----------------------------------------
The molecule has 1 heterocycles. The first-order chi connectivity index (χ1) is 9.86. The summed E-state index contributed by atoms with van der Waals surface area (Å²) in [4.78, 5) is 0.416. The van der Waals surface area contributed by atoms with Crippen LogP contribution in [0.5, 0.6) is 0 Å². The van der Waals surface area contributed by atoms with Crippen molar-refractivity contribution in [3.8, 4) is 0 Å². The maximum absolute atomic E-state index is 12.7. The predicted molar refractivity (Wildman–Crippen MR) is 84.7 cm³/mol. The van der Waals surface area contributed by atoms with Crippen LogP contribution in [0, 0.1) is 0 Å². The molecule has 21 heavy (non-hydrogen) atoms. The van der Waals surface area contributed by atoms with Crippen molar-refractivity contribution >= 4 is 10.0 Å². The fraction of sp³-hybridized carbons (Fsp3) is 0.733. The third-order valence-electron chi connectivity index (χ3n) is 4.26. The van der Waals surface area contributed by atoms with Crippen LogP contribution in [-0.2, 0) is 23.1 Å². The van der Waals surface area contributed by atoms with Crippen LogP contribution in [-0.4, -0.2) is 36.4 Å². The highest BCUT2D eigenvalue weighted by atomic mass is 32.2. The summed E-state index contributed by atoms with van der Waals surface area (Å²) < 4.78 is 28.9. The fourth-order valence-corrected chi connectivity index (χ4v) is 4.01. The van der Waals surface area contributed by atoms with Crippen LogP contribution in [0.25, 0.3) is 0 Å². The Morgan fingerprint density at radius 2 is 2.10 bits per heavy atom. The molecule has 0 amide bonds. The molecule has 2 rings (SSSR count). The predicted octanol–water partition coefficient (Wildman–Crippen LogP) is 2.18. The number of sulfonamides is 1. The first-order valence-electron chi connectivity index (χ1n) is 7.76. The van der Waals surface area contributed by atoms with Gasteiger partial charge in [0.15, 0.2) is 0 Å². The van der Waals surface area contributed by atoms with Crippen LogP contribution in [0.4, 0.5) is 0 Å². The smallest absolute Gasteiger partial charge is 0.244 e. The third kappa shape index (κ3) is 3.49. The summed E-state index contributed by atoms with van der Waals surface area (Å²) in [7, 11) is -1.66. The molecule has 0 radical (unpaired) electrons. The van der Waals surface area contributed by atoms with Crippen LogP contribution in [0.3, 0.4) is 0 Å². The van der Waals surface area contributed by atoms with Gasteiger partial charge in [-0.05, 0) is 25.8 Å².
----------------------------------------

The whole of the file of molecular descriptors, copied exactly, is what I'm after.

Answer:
The molecule has 1 heterocycles. The first-order chi connectivity index (χ1) is 9.86. The summed E-state index contributed by atoms with van der Waals surface area (Å²) in [4.78, 5) is 0.416. The van der Waals surface area contributed by atoms with Crippen LogP contribution in [0.5, 0.6) is 0 Å². The van der Waals surface area contributed by atoms with Crippen molar-refractivity contribution in [3.8, 4) is 0 Å². The maximum absolute atomic E-state index is 12.7. The predicted molar refractivity (Wildman–Crippen MR) is 84.7 cm³/mol. The van der Waals surface area contributed by atoms with Crippen LogP contribution in [0, 0.1) is 0 Å². The molecule has 21 heavy (non-hydrogen) atoms. The van der Waals surface area contributed by atoms with Crippen molar-refractivity contribution >= 4 is 10.0 Å². The fraction of sp³-hybridized carbons (Fsp3) is 0.733. The third-order valence-electron chi connectivity index (χ3n) is 4.26. The van der Waals surface area contributed by atoms with Crippen LogP contribution in [-0.2, 0) is 23.1 Å². The van der Waals surface area contributed by atoms with Crippen LogP contribution in [-0.4, -0.2) is 36.4 Å². The highest BCUT2D eigenvalue weighted by atomic mass is 32.2. The summed E-state index contributed by atoms with van der Waals surface area (Å²) < 4.78 is 28.9. The fourth-order valence-corrected chi connectivity index (χ4v) is 4.01. The van der Waals surface area contributed by atoms with Crippen LogP contribution in [0.25, 0.3) is 0 Å². The Morgan fingerprint density at radius 2 is 2.10 bits per heavy atom. The molecule has 0 amide bonds. The molecule has 2 rings (SSSR count). The predicted octanol–water partition coefficient (Wildman–Crippen LogP) is 2.18. The number of sulfonamides is 1. The first-order valence-electron chi connectivity index (χ1n) is 7.76. The van der Waals surface area contributed by atoms with Gasteiger partial charge in [0.15, 0.2) is 0 Å². The van der Waals surface area contributed by atoms with Crippen LogP contribution in [0.4, 0.5) is 0 Å². The smallest absolute Gasteiger partial charge is 0.244 e. The third kappa shape index (κ3) is 3.49. The summed E-state index contributed by atoms with van der Waals surface area (Å²) in [7, 11) is -1.66. The molecule has 0 radical (unpaired) electrons. The van der Waals surface area contributed by atoms with Crippen LogP contribution in [0.3, 0.4) is 0 Å². The van der Waals surface area contributed by atoms with Gasteiger partial charge in [-0.05, 0) is 25.8 Å².